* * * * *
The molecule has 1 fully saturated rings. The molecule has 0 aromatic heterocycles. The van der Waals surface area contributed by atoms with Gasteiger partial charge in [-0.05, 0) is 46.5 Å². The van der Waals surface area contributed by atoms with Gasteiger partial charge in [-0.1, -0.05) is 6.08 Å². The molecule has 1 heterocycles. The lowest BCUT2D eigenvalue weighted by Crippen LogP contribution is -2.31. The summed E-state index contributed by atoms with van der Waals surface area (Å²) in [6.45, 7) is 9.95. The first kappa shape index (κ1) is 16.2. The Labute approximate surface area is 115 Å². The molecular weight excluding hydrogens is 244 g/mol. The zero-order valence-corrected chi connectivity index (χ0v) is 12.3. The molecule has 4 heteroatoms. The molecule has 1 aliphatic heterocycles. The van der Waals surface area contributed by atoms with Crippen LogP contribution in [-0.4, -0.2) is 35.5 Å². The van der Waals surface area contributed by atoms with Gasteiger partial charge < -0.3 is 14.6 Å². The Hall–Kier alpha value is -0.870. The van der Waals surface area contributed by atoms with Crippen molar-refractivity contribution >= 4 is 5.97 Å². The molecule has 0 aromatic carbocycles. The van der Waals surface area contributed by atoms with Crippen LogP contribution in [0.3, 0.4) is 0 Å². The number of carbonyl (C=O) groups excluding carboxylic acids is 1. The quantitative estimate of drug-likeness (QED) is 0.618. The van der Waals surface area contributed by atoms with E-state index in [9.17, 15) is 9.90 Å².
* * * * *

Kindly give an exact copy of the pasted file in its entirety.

The molecule has 1 fully saturated rings. The molecule has 0 aromatic heterocycles. The van der Waals surface area contributed by atoms with Gasteiger partial charge in [-0.05, 0) is 46.5 Å². The van der Waals surface area contributed by atoms with Gasteiger partial charge in [-0.1, -0.05) is 6.08 Å². The molecule has 1 heterocycles. The lowest BCUT2D eigenvalue weighted by Crippen LogP contribution is -2.31. The summed E-state index contributed by atoms with van der Waals surface area (Å²) in [6.45, 7) is 9.95. The first kappa shape index (κ1) is 16.2. The Labute approximate surface area is 115 Å². The molecular weight excluding hydrogens is 244 g/mol. The zero-order valence-corrected chi connectivity index (χ0v) is 12.3. The molecule has 4 heteroatoms. The molecule has 1 aliphatic heterocycles. The van der Waals surface area contributed by atoms with Crippen LogP contribution in [-0.4, -0.2) is 35.5 Å². The van der Waals surface area contributed by atoms with Gasteiger partial charge < -0.3 is 14.6 Å². The Hall–Kier alpha value is -0.870. The van der Waals surface area contributed by atoms with Crippen molar-refractivity contribution >= 4 is 5.97 Å². The molecule has 0 aromatic carbocycles. The van der Waals surface area contributed by atoms with Crippen LogP contribution in [0.3, 0.4) is 0 Å². The number of carbonyl (C=O) groups excluding carboxylic acids is 1. The quantitative estimate of drug-likeness (QED) is 0.618. The van der Waals surface area contributed by atoms with E-state index in [9.17, 15) is 9.90 Å².